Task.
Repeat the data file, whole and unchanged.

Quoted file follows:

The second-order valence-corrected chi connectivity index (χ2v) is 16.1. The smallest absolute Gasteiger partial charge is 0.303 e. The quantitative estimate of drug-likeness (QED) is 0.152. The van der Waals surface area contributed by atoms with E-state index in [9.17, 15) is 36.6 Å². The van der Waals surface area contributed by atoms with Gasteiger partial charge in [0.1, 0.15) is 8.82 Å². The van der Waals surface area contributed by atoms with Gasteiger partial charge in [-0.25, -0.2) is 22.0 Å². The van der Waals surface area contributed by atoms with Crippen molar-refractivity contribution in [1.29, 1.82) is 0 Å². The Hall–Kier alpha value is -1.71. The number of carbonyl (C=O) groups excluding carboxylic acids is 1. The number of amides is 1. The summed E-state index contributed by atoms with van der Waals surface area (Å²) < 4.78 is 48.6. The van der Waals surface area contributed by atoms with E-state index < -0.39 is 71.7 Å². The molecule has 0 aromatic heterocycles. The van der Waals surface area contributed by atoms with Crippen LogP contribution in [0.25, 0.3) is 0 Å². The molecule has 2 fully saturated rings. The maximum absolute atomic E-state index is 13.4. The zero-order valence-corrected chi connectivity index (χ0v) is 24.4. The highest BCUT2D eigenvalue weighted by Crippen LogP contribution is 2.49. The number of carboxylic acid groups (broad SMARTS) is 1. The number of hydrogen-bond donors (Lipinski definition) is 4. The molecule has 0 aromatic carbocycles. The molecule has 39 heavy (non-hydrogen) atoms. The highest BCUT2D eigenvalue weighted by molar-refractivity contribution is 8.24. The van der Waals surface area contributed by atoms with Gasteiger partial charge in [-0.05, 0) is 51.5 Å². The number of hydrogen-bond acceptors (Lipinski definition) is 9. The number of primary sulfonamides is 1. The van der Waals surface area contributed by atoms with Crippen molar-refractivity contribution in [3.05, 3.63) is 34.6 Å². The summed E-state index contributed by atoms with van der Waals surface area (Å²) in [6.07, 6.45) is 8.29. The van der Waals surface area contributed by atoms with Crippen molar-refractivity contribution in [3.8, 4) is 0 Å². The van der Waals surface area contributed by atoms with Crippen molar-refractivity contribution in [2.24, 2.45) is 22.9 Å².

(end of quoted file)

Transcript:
The second-order valence-corrected chi connectivity index (χ2v) is 16.1. The smallest absolute Gasteiger partial charge is 0.303 e. The quantitative estimate of drug-likeness (QED) is 0.152. The van der Waals surface area contributed by atoms with E-state index in [9.17, 15) is 36.6 Å². The van der Waals surface area contributed by atoms with Gasteiger partial charge in [0.1, 0.15) is 8.82 Å². The van der Waals surface area contributed by atoms with Gasteiger partial charge in [-0.25, -0.2) is 22.0 Å². The van der Waals surface area contributed by atoms with Crippen molar-refractivity contribution in [1.29, 1.82) is 0 Å². The Hall–Kier alpha value is -1.71. The number of carbonyl (C=O) groups excluding carboxylic acids is 1. The number of amides is 1. The summed E-state index contributed by atoms with van der Waals surface area (Å²) < 4.78 is 48.6. The van der Waals surface area contributed by atoms with E-state index < -0.39 is 71.7 Å². The molecule has 0 aromatic heterocycles. The van der Waals surface area contributed by atoms with Crippen LogP contribution in [0.25, 0.3) is 0 Å². The molecule has 2 fully saturated rings. The maximum absolute atomic E-state index is 13.4. The zero-order valence-corrected chi connectivity index (χ0v) is 24.4. The highest BCUT2D eigenvalue weighted by Crippen LogP contribution is 2.49. The number of carboxylic acid groups (broad SMARTS) is 1. The number of hydrogen-bond donors (Lipinski definition) is 4. The molecule has 0 aromatic carbocycles. The molecule has 39 heavy (non-hydrogen) atoms. The highest BCUT2D eigenvalue weighted by molar-refractivity contribution is 8.24. The van der Waals surface area contributed by atoms with Gasteiger partial charge in [-0.05, 0) is 51.5 Å². The number of hydrogen-bond acceptors (Lipinski definition) is 9. The number of primary sulfonamides is 1. The van der Waals surface area contributed by atoms with Crippen molar-refractivity contribution in [3.05, 3.63) is 34.6 Å². The summed E-state index contributed by atoms with van der Waals surface area (Å²) in [6.07, 6.45) is 8.29. The van der Waals surface area contributed by atoms with Crippen molar-refractivity contribution in [3.8, 4) is 0 Å². The van der Waals surface area contributed by atoms with Crippen molar-refractivity contribution in [2.24, 2.45) is 22.9 Å².